While COVID-19 developments in Asia, Europe and the United States are constantly in the news, the impact of the pandemic in Africa has attracted less global attention. Yet, many countries across Africa have been struggling with the surging number of cases, and at times have been hindered by a lack of necessary supplies and experience in handling the disease. This is the battlefield faced by Wang Tongyu, Director of the “Huo-Yan” Laboratory at Ethiopia’s Addis Ababa Bole International Airport.
As a young and energetic professional who was keen to explore, Wang was part of the team of BGI experts sent to Africa in May 2020, charged with the mission of helping local countries, including Gabon, Togo, Angola and Ethiopia, build-up testing facilities and capabilities for COVID-19. Excited to step on new soil, she very much looked forward to the new horizons, but soon found herself in the middle of a challenge that she never expected.
“There was really an urgent need of supplies,” recalled Wang. “Even a qualified waste bag that could endure autoclave sterilisation seemed to be a luxury. We had to ship those all the way from China with the help of the project management team, which brought extra difficulties to our work.”
Apart from the material aspect, it was also important to train local staff to operate the Huo-Yan laboratories efficiently and accurately.
For every problem Wang’s team found a solution and continued to work alongside their local partners in every way they could, trying their best to transfer all the skills and knowledge in the testing process, such as using the equipment, taking precautions, as well as biosafety measures. Thanks to their unremitting efforts, together with the hardworking attitude of the local staff, fruitful results emerged.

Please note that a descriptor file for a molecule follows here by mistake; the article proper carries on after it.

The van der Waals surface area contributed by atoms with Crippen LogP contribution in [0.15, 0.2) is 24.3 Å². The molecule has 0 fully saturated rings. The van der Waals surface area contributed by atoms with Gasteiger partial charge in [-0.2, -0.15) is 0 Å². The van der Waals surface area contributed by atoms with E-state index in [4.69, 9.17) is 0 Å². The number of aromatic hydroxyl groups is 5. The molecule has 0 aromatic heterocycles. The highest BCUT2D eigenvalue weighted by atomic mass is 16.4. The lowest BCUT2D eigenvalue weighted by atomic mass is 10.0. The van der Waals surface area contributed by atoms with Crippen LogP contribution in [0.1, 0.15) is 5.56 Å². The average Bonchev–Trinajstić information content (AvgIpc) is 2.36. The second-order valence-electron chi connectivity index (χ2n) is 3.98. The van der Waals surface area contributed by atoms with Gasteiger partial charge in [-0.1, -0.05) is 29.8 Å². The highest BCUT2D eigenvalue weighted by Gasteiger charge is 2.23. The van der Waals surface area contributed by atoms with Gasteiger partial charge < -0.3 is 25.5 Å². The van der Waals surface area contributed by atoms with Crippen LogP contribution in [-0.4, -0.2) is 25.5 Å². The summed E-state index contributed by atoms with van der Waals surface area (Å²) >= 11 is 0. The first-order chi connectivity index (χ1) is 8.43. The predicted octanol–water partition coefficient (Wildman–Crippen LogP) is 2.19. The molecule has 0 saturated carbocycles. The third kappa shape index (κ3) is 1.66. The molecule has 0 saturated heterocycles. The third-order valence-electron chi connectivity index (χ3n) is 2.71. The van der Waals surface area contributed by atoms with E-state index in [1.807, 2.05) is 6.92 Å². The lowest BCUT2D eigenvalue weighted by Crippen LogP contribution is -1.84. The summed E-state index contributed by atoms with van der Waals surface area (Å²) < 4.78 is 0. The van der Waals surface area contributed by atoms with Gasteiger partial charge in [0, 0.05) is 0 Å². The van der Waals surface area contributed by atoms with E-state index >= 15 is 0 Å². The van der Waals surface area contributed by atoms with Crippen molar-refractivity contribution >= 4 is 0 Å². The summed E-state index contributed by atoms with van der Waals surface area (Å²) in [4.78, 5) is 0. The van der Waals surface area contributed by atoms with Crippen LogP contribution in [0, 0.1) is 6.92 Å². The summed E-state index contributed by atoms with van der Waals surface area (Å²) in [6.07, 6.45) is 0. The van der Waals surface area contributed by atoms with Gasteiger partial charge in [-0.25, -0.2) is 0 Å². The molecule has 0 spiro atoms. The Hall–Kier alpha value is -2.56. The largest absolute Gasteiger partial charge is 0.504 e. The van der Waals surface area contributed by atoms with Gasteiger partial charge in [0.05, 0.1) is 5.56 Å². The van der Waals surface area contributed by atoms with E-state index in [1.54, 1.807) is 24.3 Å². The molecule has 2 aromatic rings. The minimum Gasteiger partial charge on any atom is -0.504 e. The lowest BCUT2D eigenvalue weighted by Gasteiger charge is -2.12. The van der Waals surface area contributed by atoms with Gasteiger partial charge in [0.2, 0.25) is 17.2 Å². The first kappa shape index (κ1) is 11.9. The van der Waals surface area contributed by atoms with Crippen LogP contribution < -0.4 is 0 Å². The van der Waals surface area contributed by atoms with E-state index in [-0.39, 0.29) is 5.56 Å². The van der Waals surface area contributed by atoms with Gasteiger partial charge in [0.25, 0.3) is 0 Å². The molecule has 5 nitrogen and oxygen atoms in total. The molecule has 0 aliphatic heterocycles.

“We pride ourselves in the results we have achieved when we leave every country,” explained Wang. “Before we arrived in Angola, testing of COVID-19 virus almost did not exist. We helped the country to build five Huo-Yan Laboratories nationwide, and raised the testing throughput to about 10,000 per day. In Gabon, we increased the daily testing throughput from 300 to 10,000. The time for testing results to be available was also shorted from 3-4 days to within 24 hours.”
These are all hard-earned successes, made possible only by the unrelenting spirits of both the BGI and the local teams. Recognised for her contributions, Wang was offered her current job in April 2021, to become the person in charge of everything at the Huo-Yan Laboratory in Ethiopia’s main international airport. This effectively means that she has become part of the first-line defence to prevent the virus from entering the country.
Wang (in the middle) with colleagues in the Angola lab
“Life in Africa treats me very well, as I always prefer tranquility and simplicity,” said Wang with a smile. “Taking up this new challenge, I know I still have much to learn, such as improving my language and communication skills. There are many role models for me in the team. I admire not only their technical capabilities, but also their problem-solving skills and collaborative way of working with local colleagues. In order not to let them down, I am prepared to give out everything I have.”
Words are followed by actions. Currently Wang gets used to working almost 24/7 in her position. She would wake up in the middle of the night, just to overcome the problem of time difference so as to stay connected with the China team. Despite the huge pressure, her only objective is to live up to expectations. Africa may not be a place that we often read about, but it is reassuring to know that there are also unsung heroes in this part of the world trying to stop the pandemic.